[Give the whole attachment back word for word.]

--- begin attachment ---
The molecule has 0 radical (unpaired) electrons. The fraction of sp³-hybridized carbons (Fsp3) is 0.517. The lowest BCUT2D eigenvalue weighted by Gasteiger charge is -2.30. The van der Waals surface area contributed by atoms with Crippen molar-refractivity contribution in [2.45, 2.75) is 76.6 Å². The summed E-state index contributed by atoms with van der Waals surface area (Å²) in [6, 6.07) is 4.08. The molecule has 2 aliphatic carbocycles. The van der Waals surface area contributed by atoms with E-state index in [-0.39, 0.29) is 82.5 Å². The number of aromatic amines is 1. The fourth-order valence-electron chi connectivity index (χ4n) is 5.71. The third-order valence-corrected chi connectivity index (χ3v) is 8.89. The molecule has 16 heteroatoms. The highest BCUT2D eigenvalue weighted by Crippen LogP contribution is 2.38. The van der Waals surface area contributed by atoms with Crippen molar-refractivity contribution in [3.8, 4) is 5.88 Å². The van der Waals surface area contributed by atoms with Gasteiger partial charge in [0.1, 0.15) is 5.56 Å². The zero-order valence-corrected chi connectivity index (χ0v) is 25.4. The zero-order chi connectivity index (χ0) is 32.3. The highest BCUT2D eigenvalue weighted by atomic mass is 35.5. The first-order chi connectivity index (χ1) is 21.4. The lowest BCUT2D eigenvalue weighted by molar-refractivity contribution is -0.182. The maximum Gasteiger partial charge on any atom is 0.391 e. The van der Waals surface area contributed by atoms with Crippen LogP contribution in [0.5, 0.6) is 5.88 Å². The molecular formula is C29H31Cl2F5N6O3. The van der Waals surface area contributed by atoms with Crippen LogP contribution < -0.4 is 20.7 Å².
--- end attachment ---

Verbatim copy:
The molecule has 0 radical (unpaired) electrons. The fraction of sp³-hybridized carbons (Fsp3) is 0.517. The lowest BCUT2D eigenvalue weighted by Gasteiger charge is -2.30. The van der Waals surface area contributed by atoms with Crippen molar-refractivity contribution in [2.45, 2.75) is 76.6 Å². The summed E-state index contributed by atoms with van der Waals surface area (Å²) in [6, 6.07) is 4.08. The molecule has 2 aliphatic carbocycles. The van der Waals surface area contributed by atoms with E-state index in [-0.39, 0.29) is 82.5 Å². The number of aromatic amines is 1. The fourth-order valence-electron chi connectivity index (χ4n) is 5.71. The third-order valence-corrected chi connectivity index (χ3v) is 8.89. The molecule has 16 heteroatoms. The highest BCUT2D eigenvalue weighted by Crippen LogP contribution is 2.38. The van der Waals surface area contributed by atoms with Crippen molar-refractivity contribution in [3.8, 4) is 5.88 Å². The van der Waals surface area contributed by atoms with Gasteiger partial charge in [0.1, 0.15) is 5.56 Å². The zero-order valence-corrected chi connectivity index (χ0v) is 25.4. The zero-order chi connectivity index (χ0) is 32.3. The highest BCUT2D eigenvalue weighted by atomic mass is 35.5. The first-order chi connectivity index (χ1) is 21.4. The lowest BCUT2D eigenvalue weighted by molar-refractivity contribution is -0.182. The maximum Gasteiger partial charge on any atom is 0.391 e. The van der Waals surface area contributed by atoms with Crippen LogP contribution in [0.5, 0.6) is 5.88 Å². The molecular formula is C29H31Cl2F5N6O3. The van der Waals surface area contributed by atoms with Crippen LogP contribution < -0.4 is 20.7 Å².